January 28, 2003

RIAA vs. file-sharers, civil and criminal approaches

I agree with Ed Felten's comments on the RIAA and not suing file sharers (and Jonathan Zittrain's quotes) - that is, the RIAA will try to get the ISPs to be their enforcement agents.

However, my method of reasoning is simpler: "Where's the money?"

The RIAA is not going to file a civil suit against individuals who file-share, because, by and large, those targets have no assets. Worse, those users are at the bottom of the pyramid, the "small-fry". It's a complete waste of money to go after them.

For all the noise about The Government, prosecutors have even tighter budgets than the RIAA. A criminal case against an average file-sharing user makes even less sense.

Even make-an-example cases won't be meaningful, because the behavior involved is unskilled and low-level (note in contrast, going after tool-making programmers make much sense, that's a skilled activity, with much potential to intimidate by harsh penalties)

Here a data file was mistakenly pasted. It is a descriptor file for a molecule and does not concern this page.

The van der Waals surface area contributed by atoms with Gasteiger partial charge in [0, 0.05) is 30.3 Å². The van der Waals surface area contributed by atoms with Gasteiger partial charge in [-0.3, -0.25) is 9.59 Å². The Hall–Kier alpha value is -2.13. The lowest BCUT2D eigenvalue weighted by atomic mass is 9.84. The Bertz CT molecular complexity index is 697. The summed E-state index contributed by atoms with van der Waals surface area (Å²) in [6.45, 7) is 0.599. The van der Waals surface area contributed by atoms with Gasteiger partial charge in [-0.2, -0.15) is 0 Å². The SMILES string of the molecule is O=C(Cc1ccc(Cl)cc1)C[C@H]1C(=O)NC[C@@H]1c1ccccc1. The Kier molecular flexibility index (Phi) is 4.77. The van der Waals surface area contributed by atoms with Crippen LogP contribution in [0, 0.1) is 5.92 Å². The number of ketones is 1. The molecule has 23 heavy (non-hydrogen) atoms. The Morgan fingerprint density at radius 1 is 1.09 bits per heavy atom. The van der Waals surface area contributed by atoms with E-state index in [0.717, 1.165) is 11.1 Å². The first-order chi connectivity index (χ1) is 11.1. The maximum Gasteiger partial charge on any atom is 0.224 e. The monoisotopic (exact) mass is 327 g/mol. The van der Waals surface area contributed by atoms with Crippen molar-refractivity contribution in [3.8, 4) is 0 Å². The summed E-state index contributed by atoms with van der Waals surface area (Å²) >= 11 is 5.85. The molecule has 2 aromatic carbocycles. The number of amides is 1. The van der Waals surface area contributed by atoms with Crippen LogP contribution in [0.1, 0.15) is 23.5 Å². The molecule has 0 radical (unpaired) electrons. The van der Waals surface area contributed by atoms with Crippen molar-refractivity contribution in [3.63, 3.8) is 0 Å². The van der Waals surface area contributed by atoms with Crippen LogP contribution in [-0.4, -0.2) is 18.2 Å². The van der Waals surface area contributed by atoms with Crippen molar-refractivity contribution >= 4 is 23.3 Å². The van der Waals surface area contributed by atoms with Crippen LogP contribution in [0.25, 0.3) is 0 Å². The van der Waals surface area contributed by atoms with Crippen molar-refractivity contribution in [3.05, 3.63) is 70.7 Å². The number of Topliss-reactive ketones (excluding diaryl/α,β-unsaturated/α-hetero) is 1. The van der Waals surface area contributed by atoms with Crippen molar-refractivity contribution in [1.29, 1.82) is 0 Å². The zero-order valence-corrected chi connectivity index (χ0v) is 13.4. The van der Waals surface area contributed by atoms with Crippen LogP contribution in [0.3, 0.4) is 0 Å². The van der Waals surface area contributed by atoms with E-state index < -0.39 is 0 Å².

So where's the control-point? The ISP. ISPs want to make money. The path of least resistance (== costs least money) is to do what the RIAA wants, and there's both economic incentive and law to back this. There's the money.

By Seth Finkelstein | posted in copyblight | on January 28, 2003 07:12 PM (Infothought permalink)
Seth Finkelstein's Infothought blog (Wikipedia, Google, censorware, and an inside view of net-politics) - Syndicate site (subscribe, RSS)

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